6.9The Agreement on Government Procurement and procurement chapters in FTAs
The Agreement on Government Procurement (GPA) concluded in the World Trade Organization (WTO) framework allows operators from the 19 other participating WTO partners to bid for certain public contracts in the EU, and EU companies to bid for contracts of 19 other WTO partners. In addition several FTAs contain specific procurement chapters. The GPA and government procurement chapters of FTAs do not automatically apply to all government procurement of the parties. Coverage schedules determine which public entities have to comply with the rules of the agreements and to which extent their procurement is open to participation of economic operators of the other GPA parties and FTA partners. Only procurements exceeding the specified threshold values indicated in each party’s coverage schedules, are covered. The exclusion of bidders under the proposed instrument on procurement will have to ensure compatibility with the EU’s commitments for covered procurement, esp. Art. VIII of the GPA and similar FTA provisions.
6.10Sectorial rules: safeguarding competition in air and maritime transport 59
Regulation 2019/712 allows the Commission to conduct investigations and adopt redressive measures if it finds practices that distort competition through discrimination or through subsidies between EU air carriers and third-country air carriers and that cause, or threaten to cause, injury to EU air carriers.
The investigation is triggered when there is prima facie evidence of the existence of a practice distorting competition, causing an injury or threat of injury to EU carriers. The determination of “injury” involves the examination of (i) the situation of the EU air carriers concerned; and (ii) the general situation on the affected air transport services markets.
It is suggested to exclude situations falling within the scope of application of Regulation 2019/712 from the scope of any new instrument.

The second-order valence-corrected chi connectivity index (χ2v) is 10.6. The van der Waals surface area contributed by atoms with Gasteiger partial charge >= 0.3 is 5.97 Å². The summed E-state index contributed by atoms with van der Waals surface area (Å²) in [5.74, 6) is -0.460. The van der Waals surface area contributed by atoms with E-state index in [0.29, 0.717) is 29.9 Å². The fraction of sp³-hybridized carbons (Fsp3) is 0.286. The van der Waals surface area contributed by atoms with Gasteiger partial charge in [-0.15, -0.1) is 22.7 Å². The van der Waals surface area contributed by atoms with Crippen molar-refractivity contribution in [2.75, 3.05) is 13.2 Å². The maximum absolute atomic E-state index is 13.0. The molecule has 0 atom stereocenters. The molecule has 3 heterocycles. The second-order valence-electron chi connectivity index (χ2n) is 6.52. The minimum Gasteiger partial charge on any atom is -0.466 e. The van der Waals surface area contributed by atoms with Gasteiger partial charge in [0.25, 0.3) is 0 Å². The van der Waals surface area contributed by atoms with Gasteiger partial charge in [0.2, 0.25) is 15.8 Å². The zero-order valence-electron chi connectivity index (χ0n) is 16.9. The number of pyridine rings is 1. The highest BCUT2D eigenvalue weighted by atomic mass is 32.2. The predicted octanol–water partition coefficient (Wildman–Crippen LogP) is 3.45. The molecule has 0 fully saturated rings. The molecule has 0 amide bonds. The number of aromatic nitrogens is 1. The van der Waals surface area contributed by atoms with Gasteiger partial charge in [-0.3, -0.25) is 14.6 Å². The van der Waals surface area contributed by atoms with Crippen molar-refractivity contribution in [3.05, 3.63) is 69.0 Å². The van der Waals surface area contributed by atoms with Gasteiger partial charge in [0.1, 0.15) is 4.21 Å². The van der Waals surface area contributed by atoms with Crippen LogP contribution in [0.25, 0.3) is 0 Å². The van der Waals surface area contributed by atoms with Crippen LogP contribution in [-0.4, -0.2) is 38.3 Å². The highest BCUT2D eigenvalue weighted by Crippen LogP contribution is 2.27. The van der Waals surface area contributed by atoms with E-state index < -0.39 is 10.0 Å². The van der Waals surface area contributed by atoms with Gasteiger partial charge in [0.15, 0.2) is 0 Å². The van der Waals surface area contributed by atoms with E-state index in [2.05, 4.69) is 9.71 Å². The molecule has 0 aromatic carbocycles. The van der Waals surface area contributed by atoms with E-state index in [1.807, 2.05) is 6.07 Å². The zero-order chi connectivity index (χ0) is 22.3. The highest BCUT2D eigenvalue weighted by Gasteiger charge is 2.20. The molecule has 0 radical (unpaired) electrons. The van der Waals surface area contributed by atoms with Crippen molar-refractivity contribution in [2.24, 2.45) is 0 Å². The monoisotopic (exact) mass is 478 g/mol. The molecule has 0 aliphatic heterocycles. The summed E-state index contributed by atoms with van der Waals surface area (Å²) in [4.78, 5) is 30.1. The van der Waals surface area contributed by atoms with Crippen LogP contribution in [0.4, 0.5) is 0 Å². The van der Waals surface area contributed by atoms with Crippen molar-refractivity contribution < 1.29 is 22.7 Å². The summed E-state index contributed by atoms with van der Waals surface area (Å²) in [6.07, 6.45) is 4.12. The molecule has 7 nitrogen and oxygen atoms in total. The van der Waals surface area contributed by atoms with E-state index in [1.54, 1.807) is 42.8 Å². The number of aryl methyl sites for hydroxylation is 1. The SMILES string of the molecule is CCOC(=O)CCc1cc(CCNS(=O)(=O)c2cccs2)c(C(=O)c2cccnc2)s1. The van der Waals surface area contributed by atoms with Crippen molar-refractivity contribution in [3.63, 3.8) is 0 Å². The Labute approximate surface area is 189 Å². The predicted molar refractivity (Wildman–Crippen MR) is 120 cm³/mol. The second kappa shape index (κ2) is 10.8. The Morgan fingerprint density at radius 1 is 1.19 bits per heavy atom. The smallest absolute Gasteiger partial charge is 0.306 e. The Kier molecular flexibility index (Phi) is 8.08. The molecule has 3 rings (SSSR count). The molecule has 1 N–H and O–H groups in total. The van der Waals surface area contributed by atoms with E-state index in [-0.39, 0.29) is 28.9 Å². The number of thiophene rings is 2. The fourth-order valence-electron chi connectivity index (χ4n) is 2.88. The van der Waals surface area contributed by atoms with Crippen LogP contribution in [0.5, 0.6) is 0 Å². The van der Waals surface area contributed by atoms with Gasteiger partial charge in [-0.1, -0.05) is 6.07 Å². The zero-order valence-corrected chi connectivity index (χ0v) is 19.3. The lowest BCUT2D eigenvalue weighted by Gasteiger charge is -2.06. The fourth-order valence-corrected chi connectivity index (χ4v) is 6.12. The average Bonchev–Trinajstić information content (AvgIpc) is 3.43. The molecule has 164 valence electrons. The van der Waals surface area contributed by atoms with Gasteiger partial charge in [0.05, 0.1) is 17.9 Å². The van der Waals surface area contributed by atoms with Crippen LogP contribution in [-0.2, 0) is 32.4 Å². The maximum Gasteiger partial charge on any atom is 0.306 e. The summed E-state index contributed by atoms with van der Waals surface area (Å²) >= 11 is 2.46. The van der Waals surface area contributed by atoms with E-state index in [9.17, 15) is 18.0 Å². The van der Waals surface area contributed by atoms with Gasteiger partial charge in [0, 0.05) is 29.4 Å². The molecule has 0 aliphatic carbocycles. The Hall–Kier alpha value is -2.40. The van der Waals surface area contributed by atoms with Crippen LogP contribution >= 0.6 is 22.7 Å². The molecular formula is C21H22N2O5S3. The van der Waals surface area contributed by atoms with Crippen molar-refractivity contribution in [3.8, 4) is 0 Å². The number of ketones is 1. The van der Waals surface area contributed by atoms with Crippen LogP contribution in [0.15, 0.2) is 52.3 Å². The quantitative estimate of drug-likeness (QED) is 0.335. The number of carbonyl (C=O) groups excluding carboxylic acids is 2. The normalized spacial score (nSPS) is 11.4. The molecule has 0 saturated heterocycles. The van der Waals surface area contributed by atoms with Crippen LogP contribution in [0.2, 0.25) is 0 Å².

Regulation 4057/86 60 allows the Commission to conduct an investigation and adopt redressive measures if it finds practices that distort competition in maritime transport through non-commercial advantages granted to third country ship owners by a non-EU state.
The investigation is triggered either by a complaint or when a Member State is in possession of evidence both of unfair pricing practices and of injury resulting therefrom. The examination of injury covers the pricing offered by competitors of EU ship owners and the effect of this pricing analysed through different economic indicators.
It is suggested to exclude situations falling within the scope of application of Regulation 4057/86 from the scope of any new instrument.
The Commission invites for comments on the proposals set out in the White Paper through an open public consultation available at . For the purpose of structuring the submissions from stakeholders, Annex II includes a questionnaire that stakeholders are invited to respond.
The consultation is open for comments until 23 September 2020. It is standard practice for the Commission to publish submissions received in response to a public consultation. However, it is possible to request that submissions, or parts thereof, remain confidential. Should this be the case, please indicate clearly on the front page of your submission that it should not be made public and also send a non-confidential version of your submission to the Commission for publication.
ANNEX I: DEFINITION OF FOREIGN SUBSIDY
For the purposes of this White Paper, a “foreign subsidy” refers to a financial contribution by a government or any public body of a non-EU State, 61 which confers a benefit to a recipient 62 and which is limited, in law or in fact, to an individual undertaking or industry or to a group of undertakings or industries.
Foreign subsidies would fall under any new legal instrument only insofar as they directly or indirectly cause distortions within the internal market. Thus, the current definition covers (i) foreign subsidies granted directly to undertakings established in the EU; (ii) foreign subsidies granted to an undertaking established in a third country where such subsidy is used by a related party established in the EU; and (iii) foreign subsidies granted to an undertaking established in a third country where such a subsidy is used to facilitate an acquisition of an EU undertaking or participate in public procurement procedures.